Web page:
J. D. Salinger's The Catcher in the Rye

By Harold Bloom | Go to book overview

KERRY MCSWEENEY

Salinger Revisited

For anyone who was a literate North-American adolescent during the 1950s, it is probably difficult, even after fifteen or twenty years, to go beyond a personal estimate and/or historical estimate of the fiction of J. D. Salinger and attempt a 'real' estimate. The task will be especially difficult for those who were in those days uncritical enthusiasts of Nine Stories, The Catcher in the Rye and the Glass stories; for a retrospective distaste and embarrassment over one's youthful intensities, idealisings and over-simplifications may well make for a prejudiced reading.

The possibility of overreaction on my part may be indicated by a catalogue of the Salingeresque items—tokens of sensitivity, emblems of non‐ aggression, touchstones of selflessness—that fell out of my copy of Catcher when I recently opened it for the first time in a decade and a half: (a) a transcript of a poem by the then Brother Antonius, which begins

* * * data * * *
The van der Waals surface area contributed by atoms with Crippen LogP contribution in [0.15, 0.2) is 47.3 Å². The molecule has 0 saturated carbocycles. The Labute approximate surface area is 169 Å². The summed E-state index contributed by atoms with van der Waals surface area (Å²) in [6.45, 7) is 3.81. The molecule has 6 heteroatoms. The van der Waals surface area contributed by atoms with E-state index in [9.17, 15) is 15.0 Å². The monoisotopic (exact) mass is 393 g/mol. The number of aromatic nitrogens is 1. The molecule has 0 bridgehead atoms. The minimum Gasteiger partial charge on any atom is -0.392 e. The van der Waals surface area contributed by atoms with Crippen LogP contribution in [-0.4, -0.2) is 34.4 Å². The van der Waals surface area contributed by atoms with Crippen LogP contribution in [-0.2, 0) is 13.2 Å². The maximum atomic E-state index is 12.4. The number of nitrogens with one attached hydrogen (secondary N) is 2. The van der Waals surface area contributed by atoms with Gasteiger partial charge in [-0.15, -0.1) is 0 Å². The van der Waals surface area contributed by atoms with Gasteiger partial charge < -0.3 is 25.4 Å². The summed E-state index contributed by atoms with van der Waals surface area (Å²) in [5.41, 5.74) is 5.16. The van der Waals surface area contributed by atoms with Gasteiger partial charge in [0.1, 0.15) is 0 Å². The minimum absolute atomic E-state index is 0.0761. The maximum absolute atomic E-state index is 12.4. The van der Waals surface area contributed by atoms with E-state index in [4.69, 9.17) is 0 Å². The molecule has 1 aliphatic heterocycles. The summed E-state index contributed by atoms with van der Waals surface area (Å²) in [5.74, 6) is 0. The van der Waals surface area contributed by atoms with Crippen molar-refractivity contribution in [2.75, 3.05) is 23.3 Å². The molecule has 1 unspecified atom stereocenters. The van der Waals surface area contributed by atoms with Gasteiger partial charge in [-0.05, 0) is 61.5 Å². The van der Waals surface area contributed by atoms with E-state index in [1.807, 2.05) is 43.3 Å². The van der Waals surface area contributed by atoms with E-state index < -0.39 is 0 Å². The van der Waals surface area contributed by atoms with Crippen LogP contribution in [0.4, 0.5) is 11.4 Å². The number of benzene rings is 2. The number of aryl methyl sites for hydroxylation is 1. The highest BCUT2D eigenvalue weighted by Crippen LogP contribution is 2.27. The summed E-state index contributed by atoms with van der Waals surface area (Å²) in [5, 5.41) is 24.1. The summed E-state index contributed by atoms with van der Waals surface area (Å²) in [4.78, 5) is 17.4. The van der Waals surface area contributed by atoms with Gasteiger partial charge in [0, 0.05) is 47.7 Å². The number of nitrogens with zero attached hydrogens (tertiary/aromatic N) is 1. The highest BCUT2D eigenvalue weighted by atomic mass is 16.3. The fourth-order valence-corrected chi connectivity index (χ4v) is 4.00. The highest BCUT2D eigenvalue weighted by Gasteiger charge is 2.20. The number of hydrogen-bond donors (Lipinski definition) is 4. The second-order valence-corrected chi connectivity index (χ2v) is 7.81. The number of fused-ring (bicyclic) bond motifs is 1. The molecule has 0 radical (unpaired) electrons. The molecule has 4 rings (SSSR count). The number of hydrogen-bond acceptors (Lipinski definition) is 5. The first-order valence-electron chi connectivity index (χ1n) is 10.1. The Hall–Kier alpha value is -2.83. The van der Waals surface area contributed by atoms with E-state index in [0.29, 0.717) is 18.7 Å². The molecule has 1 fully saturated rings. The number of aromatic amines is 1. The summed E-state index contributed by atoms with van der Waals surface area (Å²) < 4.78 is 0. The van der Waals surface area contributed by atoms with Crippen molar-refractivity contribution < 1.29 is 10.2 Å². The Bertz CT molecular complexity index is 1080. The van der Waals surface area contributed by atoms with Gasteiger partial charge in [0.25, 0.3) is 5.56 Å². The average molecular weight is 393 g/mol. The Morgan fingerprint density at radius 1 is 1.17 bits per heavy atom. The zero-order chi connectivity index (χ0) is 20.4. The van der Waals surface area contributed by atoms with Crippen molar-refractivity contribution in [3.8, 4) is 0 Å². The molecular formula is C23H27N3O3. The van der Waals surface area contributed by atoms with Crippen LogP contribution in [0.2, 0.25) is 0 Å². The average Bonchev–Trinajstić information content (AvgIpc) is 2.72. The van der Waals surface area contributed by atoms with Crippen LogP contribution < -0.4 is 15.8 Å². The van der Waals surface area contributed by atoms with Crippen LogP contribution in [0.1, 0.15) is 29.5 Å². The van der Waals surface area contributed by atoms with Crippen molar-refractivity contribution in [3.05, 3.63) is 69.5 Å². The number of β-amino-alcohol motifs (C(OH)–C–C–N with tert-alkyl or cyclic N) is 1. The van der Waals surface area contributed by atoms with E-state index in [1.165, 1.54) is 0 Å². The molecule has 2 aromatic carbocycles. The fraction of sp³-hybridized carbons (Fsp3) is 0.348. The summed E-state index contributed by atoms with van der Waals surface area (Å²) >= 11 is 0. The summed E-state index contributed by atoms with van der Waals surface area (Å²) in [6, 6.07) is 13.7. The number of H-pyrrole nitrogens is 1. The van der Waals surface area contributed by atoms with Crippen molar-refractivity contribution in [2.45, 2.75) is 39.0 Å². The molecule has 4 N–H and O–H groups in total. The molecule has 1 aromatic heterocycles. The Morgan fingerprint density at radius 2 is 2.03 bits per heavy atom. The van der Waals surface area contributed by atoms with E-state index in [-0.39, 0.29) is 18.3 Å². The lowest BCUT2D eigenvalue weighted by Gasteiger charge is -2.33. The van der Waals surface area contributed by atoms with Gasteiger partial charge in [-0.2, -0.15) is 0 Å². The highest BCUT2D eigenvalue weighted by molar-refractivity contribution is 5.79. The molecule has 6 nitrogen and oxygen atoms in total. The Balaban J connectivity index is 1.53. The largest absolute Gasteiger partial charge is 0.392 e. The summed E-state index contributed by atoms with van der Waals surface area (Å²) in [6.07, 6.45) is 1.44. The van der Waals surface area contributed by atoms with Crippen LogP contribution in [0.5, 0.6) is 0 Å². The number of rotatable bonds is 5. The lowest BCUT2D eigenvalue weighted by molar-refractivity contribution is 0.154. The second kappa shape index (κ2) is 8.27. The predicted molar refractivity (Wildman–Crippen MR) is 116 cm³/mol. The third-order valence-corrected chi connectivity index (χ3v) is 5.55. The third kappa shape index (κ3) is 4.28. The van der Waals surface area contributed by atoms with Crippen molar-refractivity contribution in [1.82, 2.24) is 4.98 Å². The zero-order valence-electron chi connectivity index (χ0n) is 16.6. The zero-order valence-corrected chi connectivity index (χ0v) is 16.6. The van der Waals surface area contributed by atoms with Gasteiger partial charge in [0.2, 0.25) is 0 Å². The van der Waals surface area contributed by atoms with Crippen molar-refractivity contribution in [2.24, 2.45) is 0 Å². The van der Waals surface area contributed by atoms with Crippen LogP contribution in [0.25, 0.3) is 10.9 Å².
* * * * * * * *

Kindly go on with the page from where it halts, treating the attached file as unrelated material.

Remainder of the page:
Annul in me my manhood, Lord, and make
Me woman-sexed and weak,
If by that total transformation
I might know Thee more;

(b) another of a Bob Dylan song, which begins with

____________________
From Critical Quarterly 20, no. 1 (Spring 1978). © 1978 Manchester University Press.

-51-

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